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Till Death Us Do Part (1968)

PG | | Comedy, War | 10 January 1969 (UK)
The film version of '""Till Death Do Us Part" (1965)'. tells the story of Alf Garnett and his family living through the London Blitz.

Director:

Norman Cohen

Writer:

Johnny Speight (original story and screenplay)
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Cast

Cast overview, first billed only:
Warren Mitchell ... Alf Garnett
Dandy Nichols ... Else Garnett
Anthony Booth ... Mike Rawlins (the boyfriend)
Una Stubbs ... Rita Garnett
Liam Redmond ... Mike's Father
Bill Maynard ... Bert
Brian Blessed ... Sergeant
Sam Kydd ... Fred
Frank Thornton ... Valuation Officer
Ann Lancaster Ann Lancaster ... Woman at Block of Flats
Michael Robbins ... Pub Landlord (Fred)
Pat Coombs Pat Coombs ... Neighbour
Kate Williams Kate Williams ... Sergeant's Girlfriend
Shelagh Fraser ... Mike's Mother
John D. Collins ... RAF officer at Tube Station
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Storyline

The film version of '""Till Death Do Us Part" (1965)'. tells the story of Alf Garnett and his family living through the London Blitz.

Plot Summary | Add Synopsis

Taglines:

Yer never saw Alf like this before! See more »

Genres:

Comedy | War

Certificate:

PG | See all certifications »
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Details

Country:

UK

Language:

English

Release Date:

10 January 1969 (UK) See more »

Also Known As:

Alf 'n' Family See more »

Filming Locations:

Stepney, London, England, UK

Company Credits

Show more on IMDbPro »

Technical Specs

Sound Mix:

Mono

Color:

Color (Eastmancolor)

Aspect Ratio:

1.66 : 1
See full technical specs »
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Did You Know?

Trivia

The film opens with the BBC Radio announcement by Neville Chamberlain of the commencement of WWII (3rd September 1939). It takes in his 10th May 1940 resignation speech; the Dunkirk troop withdrawal of June 1940; the US joining the war on 8th December 1941; Victory in Europe Day (8 May 1945); and the 6th August 1945 bombing of Hiroshima. We move forward 21 years to the March 1966 UK General Elections, the England/West Germany World Cup Final at Wembley Stadium on 30th June 1966, and anti-Vietnam rioting. See more »

Goofs

When Alf and Mike go into the pub before the 1966 World Cup, the car outside has the registration PGX392E, which means it was registered between 1st January 1967 and 31st July 1967. See more »

Connections

Follows Comedy Playhouse: Till Death Us Do Part (1965) See more »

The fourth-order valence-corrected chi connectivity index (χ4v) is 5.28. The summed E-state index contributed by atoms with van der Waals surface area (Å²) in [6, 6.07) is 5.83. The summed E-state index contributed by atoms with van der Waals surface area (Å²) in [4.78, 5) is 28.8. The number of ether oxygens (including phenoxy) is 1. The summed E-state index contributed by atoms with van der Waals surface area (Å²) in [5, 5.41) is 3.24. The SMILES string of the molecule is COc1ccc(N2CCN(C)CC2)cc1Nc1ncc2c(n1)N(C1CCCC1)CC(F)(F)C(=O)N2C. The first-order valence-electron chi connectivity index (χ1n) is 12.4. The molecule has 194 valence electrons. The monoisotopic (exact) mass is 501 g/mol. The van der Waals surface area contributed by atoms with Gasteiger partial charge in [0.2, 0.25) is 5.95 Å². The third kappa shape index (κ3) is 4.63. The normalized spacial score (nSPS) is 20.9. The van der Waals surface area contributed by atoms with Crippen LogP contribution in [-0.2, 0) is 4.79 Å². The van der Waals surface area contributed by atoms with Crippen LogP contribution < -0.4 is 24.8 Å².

Soundtracks

Till Death Us Do Part
Composed by Ray Davies
Sung by Chas Mills
See more »

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User Reviews

 
Superior television spin-off
31 May 2004 | by david-697See all my reviews

One of the first television situation comedies to get the cinema treatment, 'Till Death…' avoids the trap of being just an extended television episode which befalls many other adoptions, by opening out the story. It is more a prequel than merely being the 'film of the show', showing us the history of the Garnett family, from just before the start of the Second World War to the 'present day' of 1969, taking in the 1966 World Cup on it's way.

It is the wartime sequence of the movie (it roughly takes up the first 45 minutes of the film) which for me is the highlight of the picture. You really do get a proper sense of time and place. The credit mainly goes to the director, Norman Cohen, who gives what could have been a static television-style play, a real cinematic treatment.

The script by Johnny Speight is generally excellent and (as far as I know) isn't just a re-packaging of old television material. Ironically the movie falters when it moves 'twenty or so years later' and moves into the more familiar setting of the series That said, Rita's wedding is a memorable set-piece, moving between drama and comedy (and very uncomfortable viewing at times, due to Garnett's racism).

It's Mitchell's movie, of course. It's a credit to the actor's talents that that you can't help liking Alf, despite the fact that Speight's script constantly under-cuts and mocks the character.

It's an oddly bitter-sweet movie, as a community which had survived the Blitz is eventually disbanded, with the Garnett family exiled to a bleak modern concrete tower block. There is a real sense of loss here and it is this which places it a few notches up from the normal television spin-off. It's a pity that this movie will always be over-shadowed by its more controversial small screen incarnation, as it deserves a wider audience. It also showcases a rather brilliant title song, by Ray Davies, which any fan of The Kinks should check out.


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